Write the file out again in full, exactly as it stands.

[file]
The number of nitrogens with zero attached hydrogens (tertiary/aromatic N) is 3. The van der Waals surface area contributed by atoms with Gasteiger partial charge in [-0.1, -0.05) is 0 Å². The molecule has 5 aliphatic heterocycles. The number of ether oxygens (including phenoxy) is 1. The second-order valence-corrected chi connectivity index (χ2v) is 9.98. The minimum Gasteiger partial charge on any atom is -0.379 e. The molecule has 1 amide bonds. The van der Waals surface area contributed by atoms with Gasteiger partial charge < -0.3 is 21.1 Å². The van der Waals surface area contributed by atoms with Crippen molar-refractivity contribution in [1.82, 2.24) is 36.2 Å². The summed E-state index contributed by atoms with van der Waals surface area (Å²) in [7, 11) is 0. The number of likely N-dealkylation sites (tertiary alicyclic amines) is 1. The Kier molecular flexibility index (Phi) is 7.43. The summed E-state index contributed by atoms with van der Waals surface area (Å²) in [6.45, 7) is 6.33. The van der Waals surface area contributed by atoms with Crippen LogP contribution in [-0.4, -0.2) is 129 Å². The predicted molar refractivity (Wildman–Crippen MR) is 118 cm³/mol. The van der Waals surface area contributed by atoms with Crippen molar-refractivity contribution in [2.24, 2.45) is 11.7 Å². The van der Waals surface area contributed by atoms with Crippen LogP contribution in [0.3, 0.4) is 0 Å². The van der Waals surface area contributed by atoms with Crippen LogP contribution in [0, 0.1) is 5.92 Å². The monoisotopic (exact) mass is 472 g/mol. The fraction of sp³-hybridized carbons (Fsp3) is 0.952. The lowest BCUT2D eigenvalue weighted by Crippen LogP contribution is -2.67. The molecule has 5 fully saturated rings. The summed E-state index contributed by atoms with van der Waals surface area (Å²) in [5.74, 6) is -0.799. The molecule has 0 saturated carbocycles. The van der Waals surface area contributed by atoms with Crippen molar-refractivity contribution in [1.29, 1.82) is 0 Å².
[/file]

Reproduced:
The number of nitrogens with zero attached hydrogens (tertiary/aromatic N) is 3. The van der Waals surface area contributed by atoms with Gasteiger partial charge in [-0.1, -0.05) is 0 Å². The molecule has 5 aliphatic heterocycles. The number of ether oxygens (including phenoxy) is 1. The second-order valence-corrected chi connectivity index (χ2v) is 9.98. The minimum Gasteiger partial charge on any atom is -0.379 e. The molecule has 1 amide bonds. The van der Waals surface area contributed by atoms with Gasteiger partial charge < -0.3 is 21.1 Å². The van der Waals surface area contributed by atoms with Crippen molar-refractivity contribution in [1.82, 2.24) is 36.2 Å². The summed E-state index contributed by atoms with van der Waals surface area (Å²) in [7, 11) is 0. The number of likely N-dealkylation sites (tertiary alicyclic amines) is 1. The Kier molecular flexibility index (Phi) is 7.43. The summed E-state index contributed by atoms with van der Waals surface area (Å²) in [6.45, 7) is 6.33. The van der Waals surface area contributed by atoms with Crippen LogP contribution in [-0.4, -0.2) is 129 Å². The predicted molar refractivity (Wildman–Crippen MR) is 118 cm³/mol. The van der Waals surface area contributed by atoms with Crippen molar-refractivity contribution in [2.24, 2.45) is 11.7 Å². The van der Waals surface area contributed by atoms with Crippen LogP contribution in [0.3, 0.4) is 0 Å². The van der Waals surface area contributed by atoms with Crippen LogP contribution in [0, 0.1) is 5.92 Å². The monoisotopic (exact) mass is 472 g/mol. The fraction of sp³-hybridized carbons (Fsp3) is 0.952. The lowest BCUT2D eigenvalue weighted by Crippen LogP contribution is -2.67. The molecule has 5 fully saturated rings. The summed E-state index contributed by atoms with van der Waals surface area (Å²) in [5.74, 6) is -0.799. The molecule has 0 saturated carbocycles. The van der Waals surface area contributed by atoms with Crippen molar-refractivity contribution in [1.29, 1.82) is 0 Å².